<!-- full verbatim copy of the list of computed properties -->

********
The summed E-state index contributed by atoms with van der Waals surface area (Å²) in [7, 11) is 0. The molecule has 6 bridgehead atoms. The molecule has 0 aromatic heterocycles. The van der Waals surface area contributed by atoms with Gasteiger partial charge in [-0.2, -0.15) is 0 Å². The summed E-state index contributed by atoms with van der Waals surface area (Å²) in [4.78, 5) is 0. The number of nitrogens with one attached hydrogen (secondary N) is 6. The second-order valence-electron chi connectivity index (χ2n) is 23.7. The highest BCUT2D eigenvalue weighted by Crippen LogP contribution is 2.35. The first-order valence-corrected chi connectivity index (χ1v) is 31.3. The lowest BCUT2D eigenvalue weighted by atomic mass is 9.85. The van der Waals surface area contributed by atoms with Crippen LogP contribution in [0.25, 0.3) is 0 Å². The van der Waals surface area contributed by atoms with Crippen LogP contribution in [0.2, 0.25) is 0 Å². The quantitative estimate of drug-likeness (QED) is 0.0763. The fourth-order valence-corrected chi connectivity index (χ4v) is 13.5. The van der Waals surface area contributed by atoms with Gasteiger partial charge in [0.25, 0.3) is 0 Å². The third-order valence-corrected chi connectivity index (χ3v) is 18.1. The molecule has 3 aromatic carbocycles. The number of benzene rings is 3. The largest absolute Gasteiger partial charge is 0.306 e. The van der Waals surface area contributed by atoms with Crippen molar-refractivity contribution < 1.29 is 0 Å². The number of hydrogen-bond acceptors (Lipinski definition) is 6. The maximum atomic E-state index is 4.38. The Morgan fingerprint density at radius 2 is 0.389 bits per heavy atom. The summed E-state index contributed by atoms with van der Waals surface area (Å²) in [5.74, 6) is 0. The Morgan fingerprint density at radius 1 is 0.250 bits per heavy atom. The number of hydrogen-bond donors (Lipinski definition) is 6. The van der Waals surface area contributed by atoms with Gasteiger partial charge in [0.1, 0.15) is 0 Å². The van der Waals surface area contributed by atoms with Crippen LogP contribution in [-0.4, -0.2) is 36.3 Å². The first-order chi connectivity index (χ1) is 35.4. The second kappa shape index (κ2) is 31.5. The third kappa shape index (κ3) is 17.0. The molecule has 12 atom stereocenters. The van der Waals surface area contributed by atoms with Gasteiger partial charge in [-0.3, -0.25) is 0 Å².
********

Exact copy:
The summed E-state index contributed by atoms with van der Waals surface area (Å²) in [7, 11) is 0. The molecule has 6 bridgehead atoms. The molecule has 0 aromatic heterocycles. The van der Waals surface area contributed by atoms with Gasteiger partial charge in [-0.2, -0.15) is 0 Å². The summed E-state index contributed by atoms with van der Waals surface area (Å²) in [4.78, 5) is 0. The number of nitrogens with one attached hydrogen (secondary N) is 6. The second-order valence-electron chi connectivity index (χ2n) is 23.7. The highest BCUT2D eigenvalue weighted by Crippen LogP contribution is 2.35. The first-order valence-corrected chi connectivity index (χ1v) is 31.3. The lowest BCUT2D eigenvalue weighted by atomic mass is 9.85. The van der Waals surface area contributed by atoms with Crippen LogP contribution in [0.25, 0.3) is 0 Å². The van der Waals surface area contributed by atoms with Crippen LogP contribution in [0.2, 0.25) is 0 Å². The quantitative estimate of drug-likeness (QED) is 0.0763. The fourth-order valence-corrected chi connectivity index (χ4v) is 13.5. The van der Waals surface area contributed by atoms with Gasteiger partial charge in [0.25, 0.3) is 0 Å². The third-order valence-corrected chi connectivity index (χ3v) is 18.1. The molecule has 3 aromatic carbocycles. The number of benzene rings is 3. The largest absolute Gasteiger partial charge is 0.306 e. The van der Waals surface area contributed by atoms with Crippen molar-refractivity contribution < 1.29 is 0 Å². The number of hydrogen-bond acceptors (Lipinski definition) is 6. The maximum atomic E-state index is 4.38. The Morgan fingerprint density at radius 2 is 0.389 bits per heavy atom. The summed E-state index contributed by atoms with van der Waals surface area (Å²) in [5.74, 6) is 0. The Morgan fingerprint density at radius 1 is 0.250 bits per heavy atom. The number of hydrogen-bond donors (Lipinski definition) is 6. The van der Waals surface area contributed by atoms with Gasteiger partial charge in [0.1, 0.15) is 0 Å². The van der Waals surface area contributed by atoms with Crippen LogP contribution in [-0.4, -0.2) is 36.3 Å². The first-order chi connectivity index (χ1) is 35.4. The second kappa shape index (κ2) is 31.5. The third kappa shape index (κ3) is 17.0. The molecule has 12 atom stereocenters. The van der Waals surface area contributed by atoms with Gasteiger partial charge in [-0.3, -0.25) is 0 Å².